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Prove All Things: Part 1

 

Prove all things; hold fast that which is good. I Thessalonians 5:21

Who is the person who fears Adonai?

He will teach him the way to choose.

He will remain prosperous,

and his descendents will inherit the land. Psalm 25: 12-13

The responsibility to “prove all things” is one we all share, and its application should be a practical and fundamental motivation in our everyday lives. This is what I sought to put into understandable terms when I had the opportunity to speak to the women’s fellowship at our church.When I looked into the phrase “prove all things” in I Thessalonians, I discovered some things I hadn’t expected.

Let’s look at the passage.

19 Do not put out the Spirit’s fire; 20 do not treat prophecies with contempt. 21 Test everything.  Hold on to the good. 22 Avoid every kind of evil.  NIV

19 Don’t quench the Spirit, 20 don’t despise inspired messages.21 But do test everything—hold onto what is good, 22 but keep away from every form of evil. The Jewish Bible, Tanakh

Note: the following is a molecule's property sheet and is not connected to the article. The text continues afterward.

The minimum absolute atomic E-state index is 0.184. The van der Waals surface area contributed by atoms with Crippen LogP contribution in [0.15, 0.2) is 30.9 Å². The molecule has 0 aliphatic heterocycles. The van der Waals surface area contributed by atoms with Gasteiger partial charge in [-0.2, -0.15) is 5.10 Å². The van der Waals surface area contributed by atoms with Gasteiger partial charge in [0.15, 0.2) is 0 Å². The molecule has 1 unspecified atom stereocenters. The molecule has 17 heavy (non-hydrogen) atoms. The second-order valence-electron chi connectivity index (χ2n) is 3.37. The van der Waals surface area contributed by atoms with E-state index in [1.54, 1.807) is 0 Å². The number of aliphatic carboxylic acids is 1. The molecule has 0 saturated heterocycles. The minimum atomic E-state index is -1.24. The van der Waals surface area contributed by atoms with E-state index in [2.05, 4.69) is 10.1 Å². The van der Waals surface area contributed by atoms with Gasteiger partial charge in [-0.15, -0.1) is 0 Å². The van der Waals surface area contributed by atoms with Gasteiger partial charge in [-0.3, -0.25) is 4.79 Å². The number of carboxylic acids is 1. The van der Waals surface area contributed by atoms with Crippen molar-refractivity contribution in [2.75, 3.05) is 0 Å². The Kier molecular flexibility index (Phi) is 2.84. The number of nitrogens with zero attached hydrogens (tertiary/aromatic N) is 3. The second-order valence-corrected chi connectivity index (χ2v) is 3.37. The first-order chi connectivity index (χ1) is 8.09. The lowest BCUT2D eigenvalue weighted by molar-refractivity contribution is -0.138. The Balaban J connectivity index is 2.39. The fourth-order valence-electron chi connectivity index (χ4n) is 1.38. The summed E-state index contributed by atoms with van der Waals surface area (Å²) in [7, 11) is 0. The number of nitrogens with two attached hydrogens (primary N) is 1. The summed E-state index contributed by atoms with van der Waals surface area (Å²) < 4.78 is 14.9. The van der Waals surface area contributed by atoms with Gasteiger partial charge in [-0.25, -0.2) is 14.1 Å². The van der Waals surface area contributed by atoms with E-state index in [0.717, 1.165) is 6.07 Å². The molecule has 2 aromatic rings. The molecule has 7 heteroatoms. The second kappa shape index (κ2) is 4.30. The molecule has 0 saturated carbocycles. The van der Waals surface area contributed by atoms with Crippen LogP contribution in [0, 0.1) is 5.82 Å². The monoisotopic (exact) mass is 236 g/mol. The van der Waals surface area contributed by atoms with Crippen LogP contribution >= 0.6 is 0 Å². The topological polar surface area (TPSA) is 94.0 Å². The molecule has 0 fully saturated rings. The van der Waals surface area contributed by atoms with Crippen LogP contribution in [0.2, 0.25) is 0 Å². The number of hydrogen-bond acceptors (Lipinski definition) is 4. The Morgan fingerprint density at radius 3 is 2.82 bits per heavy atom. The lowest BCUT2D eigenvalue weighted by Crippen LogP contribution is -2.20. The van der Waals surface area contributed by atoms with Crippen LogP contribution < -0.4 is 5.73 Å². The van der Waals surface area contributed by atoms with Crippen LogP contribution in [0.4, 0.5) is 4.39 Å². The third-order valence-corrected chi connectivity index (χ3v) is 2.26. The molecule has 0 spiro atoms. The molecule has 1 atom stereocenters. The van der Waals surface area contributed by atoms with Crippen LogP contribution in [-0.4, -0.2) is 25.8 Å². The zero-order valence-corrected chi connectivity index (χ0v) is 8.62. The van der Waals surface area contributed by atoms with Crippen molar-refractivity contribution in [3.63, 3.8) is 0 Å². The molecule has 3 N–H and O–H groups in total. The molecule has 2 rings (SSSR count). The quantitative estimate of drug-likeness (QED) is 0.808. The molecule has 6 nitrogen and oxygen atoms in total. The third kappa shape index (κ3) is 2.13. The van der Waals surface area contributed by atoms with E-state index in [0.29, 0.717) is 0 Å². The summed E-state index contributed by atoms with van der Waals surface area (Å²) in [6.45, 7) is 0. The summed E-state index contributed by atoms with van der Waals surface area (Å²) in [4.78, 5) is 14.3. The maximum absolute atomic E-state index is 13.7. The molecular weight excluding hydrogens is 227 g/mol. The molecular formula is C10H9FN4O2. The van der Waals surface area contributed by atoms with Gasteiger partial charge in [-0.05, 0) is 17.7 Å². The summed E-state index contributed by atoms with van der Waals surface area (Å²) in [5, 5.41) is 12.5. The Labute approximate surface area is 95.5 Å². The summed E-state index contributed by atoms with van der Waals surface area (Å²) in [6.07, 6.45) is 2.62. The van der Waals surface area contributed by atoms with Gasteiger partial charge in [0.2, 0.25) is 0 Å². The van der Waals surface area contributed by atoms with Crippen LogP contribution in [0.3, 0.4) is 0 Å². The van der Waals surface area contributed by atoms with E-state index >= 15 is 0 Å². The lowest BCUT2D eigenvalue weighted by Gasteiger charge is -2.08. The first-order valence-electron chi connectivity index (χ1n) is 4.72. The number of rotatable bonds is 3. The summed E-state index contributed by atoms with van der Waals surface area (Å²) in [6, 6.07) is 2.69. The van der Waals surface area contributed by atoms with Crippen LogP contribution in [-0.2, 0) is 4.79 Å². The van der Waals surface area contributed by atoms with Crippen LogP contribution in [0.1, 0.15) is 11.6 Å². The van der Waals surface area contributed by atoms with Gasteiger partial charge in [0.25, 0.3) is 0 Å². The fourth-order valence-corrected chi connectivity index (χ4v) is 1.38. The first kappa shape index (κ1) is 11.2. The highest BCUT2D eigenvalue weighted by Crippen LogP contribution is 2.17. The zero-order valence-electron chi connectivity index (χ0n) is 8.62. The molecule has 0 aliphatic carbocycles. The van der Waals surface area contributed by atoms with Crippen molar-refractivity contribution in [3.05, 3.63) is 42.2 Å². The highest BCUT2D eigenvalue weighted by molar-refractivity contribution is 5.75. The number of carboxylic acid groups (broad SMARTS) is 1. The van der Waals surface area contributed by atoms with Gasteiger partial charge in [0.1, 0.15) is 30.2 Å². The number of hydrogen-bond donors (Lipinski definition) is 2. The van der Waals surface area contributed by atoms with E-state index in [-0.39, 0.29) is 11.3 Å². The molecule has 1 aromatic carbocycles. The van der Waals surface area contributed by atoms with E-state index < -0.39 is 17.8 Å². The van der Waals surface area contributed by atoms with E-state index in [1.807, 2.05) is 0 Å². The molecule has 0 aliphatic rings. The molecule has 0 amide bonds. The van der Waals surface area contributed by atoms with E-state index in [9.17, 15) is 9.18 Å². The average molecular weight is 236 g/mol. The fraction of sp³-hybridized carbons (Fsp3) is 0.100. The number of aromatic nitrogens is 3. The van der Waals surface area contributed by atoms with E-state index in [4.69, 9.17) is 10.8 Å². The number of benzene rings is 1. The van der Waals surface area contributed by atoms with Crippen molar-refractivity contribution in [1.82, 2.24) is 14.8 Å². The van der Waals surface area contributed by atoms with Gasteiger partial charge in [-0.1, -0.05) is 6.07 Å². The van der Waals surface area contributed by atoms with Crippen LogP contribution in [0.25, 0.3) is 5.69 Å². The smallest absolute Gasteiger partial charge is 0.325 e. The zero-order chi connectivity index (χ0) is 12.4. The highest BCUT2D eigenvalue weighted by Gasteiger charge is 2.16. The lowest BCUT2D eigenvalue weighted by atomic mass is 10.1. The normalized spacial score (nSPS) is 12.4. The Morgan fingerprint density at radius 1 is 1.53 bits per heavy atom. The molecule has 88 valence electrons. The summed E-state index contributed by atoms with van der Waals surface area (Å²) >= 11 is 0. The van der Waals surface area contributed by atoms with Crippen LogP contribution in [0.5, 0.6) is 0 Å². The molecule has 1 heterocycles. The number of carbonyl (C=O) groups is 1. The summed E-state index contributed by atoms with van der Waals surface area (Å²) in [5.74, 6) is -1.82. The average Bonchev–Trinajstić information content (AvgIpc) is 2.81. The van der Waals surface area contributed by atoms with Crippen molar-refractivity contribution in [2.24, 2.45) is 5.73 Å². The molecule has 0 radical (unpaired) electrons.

Don’t suppress the Spirit, and don’t stifle those who have a word from the Master. On the other hand, don’t be gullible.  Check out everything, and keep only what’s good.  Throw out anything tainted with evil.  The Message Remix

And then we have this…

18 In everything give thanks; for this is the will of God in Christ Jesus concerning you.

19 Quench not the Spirit.

20 Despise not prophesyings.

21 Prove all things; hold fast that which is good.

22 Abstain from all appearance of evil.

23 And the very God of peace sanctify you wholly…   King James

According to J.C. Ryle: “St Paul says to us, ‘ Prove all things.  Hold fast that which is good.’ In these words, you have two great truths:

I-The right, duty, and necessity of private judgment.

II- The duty and necessity of keeping firm hold upon truth.”

So here are the questions I had to answer about this passage.

~If we are to test everything, and hold on to the good, then are we to discard something?

~If we are to test all things, how are we to do that? What standard are we to test them against?

~Do we do that?